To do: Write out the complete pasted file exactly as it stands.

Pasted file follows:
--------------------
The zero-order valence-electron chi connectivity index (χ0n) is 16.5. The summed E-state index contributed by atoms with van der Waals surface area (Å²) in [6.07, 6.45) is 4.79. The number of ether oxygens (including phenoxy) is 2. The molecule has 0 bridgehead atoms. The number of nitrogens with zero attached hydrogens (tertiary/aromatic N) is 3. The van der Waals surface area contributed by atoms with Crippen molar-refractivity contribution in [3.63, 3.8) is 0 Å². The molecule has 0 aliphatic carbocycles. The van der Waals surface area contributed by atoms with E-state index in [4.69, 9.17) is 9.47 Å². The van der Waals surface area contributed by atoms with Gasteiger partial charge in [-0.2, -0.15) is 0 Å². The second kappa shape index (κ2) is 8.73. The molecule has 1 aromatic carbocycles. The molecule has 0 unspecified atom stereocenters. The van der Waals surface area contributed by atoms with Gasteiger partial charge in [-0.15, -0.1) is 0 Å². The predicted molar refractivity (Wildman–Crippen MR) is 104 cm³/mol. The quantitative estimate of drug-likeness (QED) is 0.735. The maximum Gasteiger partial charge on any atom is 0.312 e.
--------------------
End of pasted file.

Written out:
The zero-order valence-electron chi connectivity index (χ0n) is 16.5. The summed E-state index contributed by atoms with van der Waals surface area (Å²) in [6.07, 6.45) is 4.79. The number of ether oxygens (including phenoxy) is 2. The molecule has 0 bridgehead atoms. The number of nitrogens with zero attached hydrogens (tertiary/aromatic N) is 3. The van der Waals surface area contributed by atoms with Crippen molar-refractivity contribution in [3.63, 3.8) is 0 Å². The molecule has 0 aliphatic carbocycles. The van der Waals surface area contributed by atoms with E-state index in [4.69, 9.17) is 9.47 Å². The van der Waals surface area contributed by atoms with Gasteiger partial charge in [-0.2, -0.15) is 0 Å². The second kappa shape index (κ2) is 8.73. The molecule has 1 aromatic carbocycles. The molecule has 0 unspecified atom stereocenters. The van der Waals surface area contributed by atoms with Gasteiger partial charge in [-0.15, -0.1) is 0 Å². The predicted molar refractivity (Wildman–Crippen MR) is 104 cm³/mol. The quantitative estimate of drug-likeness (QED) is 0.735. The maximum Gasteiger partial charge on any atom is 0.312 e.